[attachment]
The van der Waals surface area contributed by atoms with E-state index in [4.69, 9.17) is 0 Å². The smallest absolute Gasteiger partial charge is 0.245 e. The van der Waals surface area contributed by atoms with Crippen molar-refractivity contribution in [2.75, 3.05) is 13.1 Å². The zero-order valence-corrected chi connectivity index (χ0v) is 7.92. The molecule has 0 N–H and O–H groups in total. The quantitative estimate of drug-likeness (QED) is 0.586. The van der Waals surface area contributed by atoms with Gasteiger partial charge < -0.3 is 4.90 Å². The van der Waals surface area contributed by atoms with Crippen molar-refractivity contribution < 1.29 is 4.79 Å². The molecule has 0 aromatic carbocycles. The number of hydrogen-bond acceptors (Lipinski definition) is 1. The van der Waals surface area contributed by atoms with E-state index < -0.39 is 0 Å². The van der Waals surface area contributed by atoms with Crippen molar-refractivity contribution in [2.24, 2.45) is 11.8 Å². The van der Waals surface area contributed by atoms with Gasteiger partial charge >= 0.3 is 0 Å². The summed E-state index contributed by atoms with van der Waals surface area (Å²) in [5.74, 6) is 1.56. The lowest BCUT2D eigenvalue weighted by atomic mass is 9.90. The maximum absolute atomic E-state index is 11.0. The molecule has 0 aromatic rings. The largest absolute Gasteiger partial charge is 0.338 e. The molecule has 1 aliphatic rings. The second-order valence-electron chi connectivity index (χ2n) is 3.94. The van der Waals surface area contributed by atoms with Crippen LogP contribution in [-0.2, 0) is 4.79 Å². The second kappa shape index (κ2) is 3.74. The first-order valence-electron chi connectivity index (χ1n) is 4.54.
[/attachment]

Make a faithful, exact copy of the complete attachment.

The van der Waals surface area contributed by atoms with E-state index in [4.69, 9.17) is 0 Å². The smallest absolute Gasteiger partial charge is 0.245 e. The van der Waals surface area contributed by atoms with Crippen molar-refractivity contribution in [2.75, 3.05) is 13.1 Å². The zero-order valence-corrected chi connectivity index (χ0v) is 7.92. The molecule has 0 N–H and O–H groups in total. The quantitative estimate of drug-likeness (QED) is 0.586. The van der Waals surface area contributed by atoms with Gasteiger partial charge < -0.3 is 4.90 Å². The van der Waals surface area contributed by atoms with Crippen molar-refractivity contribution < 1.29 is 4.79 Å². The molecule has 0 aromatic carbocycles. The number of hydrogen-bond acceptors (Lipinski definition) is 1. The van der Waals surface area contributed by atoms with E-state index < -0.39 is 0 Å². The van der Waals surface area contributed by atoms with Crippen molar-refractivity contribution in [2.24, 2.45) is 11.8 Å². The van der Waals surface area contributed by atoms with Gasteiger partial charge >= 0.3 is 0 Å². The summed E-state index contributed by atoms with van der Waals surface area (Å²) in [5.74, 6) is 1.56. The lowest BCUT2D eigenvalue weighted by atomic mass is 9.90. The maximum absolute atomic E-state index is 11.0. The molecule has 0 aromatic rings. The largest absolute Gasteiger partial charge is 0.338 e. The molecule has 1 aliphatic rings. The second-order valence-electron chi connectivity index (χ2n) is 3.94. The van der Waals surface area contributed by atoms with Crippen LogP contribution in [-0.2, 0) is 4.79 Å². The second kappa shape index (κ2) is 3.74. The first-order valence-electron chi connectivity index (χ1n) is 4.54.